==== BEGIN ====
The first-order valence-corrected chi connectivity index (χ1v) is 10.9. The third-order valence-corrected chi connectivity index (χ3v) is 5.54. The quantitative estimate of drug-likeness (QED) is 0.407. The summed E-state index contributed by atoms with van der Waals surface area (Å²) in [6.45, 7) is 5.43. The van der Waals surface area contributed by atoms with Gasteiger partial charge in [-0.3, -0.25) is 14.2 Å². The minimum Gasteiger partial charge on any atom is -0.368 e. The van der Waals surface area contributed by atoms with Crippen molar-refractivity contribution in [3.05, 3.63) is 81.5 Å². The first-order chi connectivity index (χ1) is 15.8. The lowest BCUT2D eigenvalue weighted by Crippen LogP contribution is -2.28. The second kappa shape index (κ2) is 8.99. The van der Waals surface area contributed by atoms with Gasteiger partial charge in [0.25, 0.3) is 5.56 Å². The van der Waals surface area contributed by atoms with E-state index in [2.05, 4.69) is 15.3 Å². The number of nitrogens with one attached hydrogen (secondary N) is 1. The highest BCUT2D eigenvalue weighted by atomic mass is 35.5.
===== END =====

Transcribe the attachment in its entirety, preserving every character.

The first-order valence-corrected chi connectivity index (χ1v) is 10.9. The third-order valence-corrected chi connectivity index (χ3v) is 5.54. The quantitative estimate of drug-likeness (QED) is 0.407. The summed E-state index contributed by atoms with van der Waals surface area (Å²) in [6.45, 7) is 5.43. The van der Waals surface area contributed by atoms with Gasteiger partial charge in [-0.3, -0.25) is 14.2 Å². The minimum Gasteiger partial charge on any atom is -0.368 e. The van der Waals surface area contributed by atoms with Crippen molar-refractivity contribution in [3.05, 3.63) is 81.5 Å². The first-order chi connectivity index (χ1) is 15.8. The lowest BCUT2D eigenvalue weighted by Crippen LogP contribution is -2.28. The second kappa shape index (κ2) is 8.99. The van der Waals surface area contributed by atoms with Gasteiger partial charge in [0.25, 0.3) is 5.56 Å². The van der Waals surface area contributed by atoms with E-state index in [2.05, 4.69) is 15.3 Å². The number of nitrogens with one attached hydrogen (secondary N) is 1. The highest BCUT2D eigenvalue weighted by atomic mass is 35.5.